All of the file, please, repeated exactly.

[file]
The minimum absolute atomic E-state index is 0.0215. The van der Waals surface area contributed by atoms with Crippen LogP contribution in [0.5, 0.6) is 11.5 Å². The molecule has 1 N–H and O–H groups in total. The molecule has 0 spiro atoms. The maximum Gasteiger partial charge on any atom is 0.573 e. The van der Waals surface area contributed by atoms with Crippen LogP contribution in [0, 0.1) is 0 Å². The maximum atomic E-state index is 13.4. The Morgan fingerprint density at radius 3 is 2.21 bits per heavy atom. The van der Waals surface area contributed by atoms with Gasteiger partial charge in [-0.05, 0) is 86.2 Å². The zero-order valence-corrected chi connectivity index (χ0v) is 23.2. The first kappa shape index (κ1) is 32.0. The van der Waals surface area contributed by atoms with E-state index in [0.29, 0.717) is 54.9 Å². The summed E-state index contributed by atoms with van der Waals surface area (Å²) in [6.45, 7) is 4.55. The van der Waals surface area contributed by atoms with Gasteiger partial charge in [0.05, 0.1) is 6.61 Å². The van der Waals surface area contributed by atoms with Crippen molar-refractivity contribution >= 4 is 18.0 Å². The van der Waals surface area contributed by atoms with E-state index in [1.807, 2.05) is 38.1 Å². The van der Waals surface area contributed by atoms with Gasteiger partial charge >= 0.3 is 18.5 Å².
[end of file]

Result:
The minimum absolute atomic E-state index is 0.0215. The van der Waals surface area contributed by atoms with Crippen LogP contribution in [0.5, 0.6) is 11.5 Å². The molecule has 1 N–H and O–H groups in total. The molecule has 0 spiro atoms. The maximum Gasteiger partial charge on any atom is 0.573 e. The van der Waals surface area contributed by atoms with Crippen LogP contribution in [0, 0.1) is 0 Å². The maximum atomic E-state index is 13.4. The Morgan fingerprint density at radius 3 is 2.21 bits per heavy atom. The van der Waals surface area contributed by atoms with Gasteiger partial charge in [-0.05, 0) is 86.2 Å². The zero-order valence-corrected chi connectivity index (χ0v) is 23.2. The first kappa shape index (κ1) is 32.0. The van der Waals surface area contributed by atoms with E-state index in [0.29, 0.717) is 54.9 Å². The summed E-state index contributed by atoms with van der Waals surface area (Å²) in [6.45, 7) is 4.55. The van der Waals surface area contributed by atoms with Gasteiger partial charge in [0.05, 0.1) is 6.61 Å². The van der Waals surface area contributed by atoms with Crippen molar-refractivity contribution >= 4 is 18.0 Å². The van der Waals surface area contributed by atoms with E-state index in [1.807, 2.05) is 38.1 Å². The van der Waals surface area contributed by atoms with Gasteiger partial charge >= 0.3 is 18.5 Å².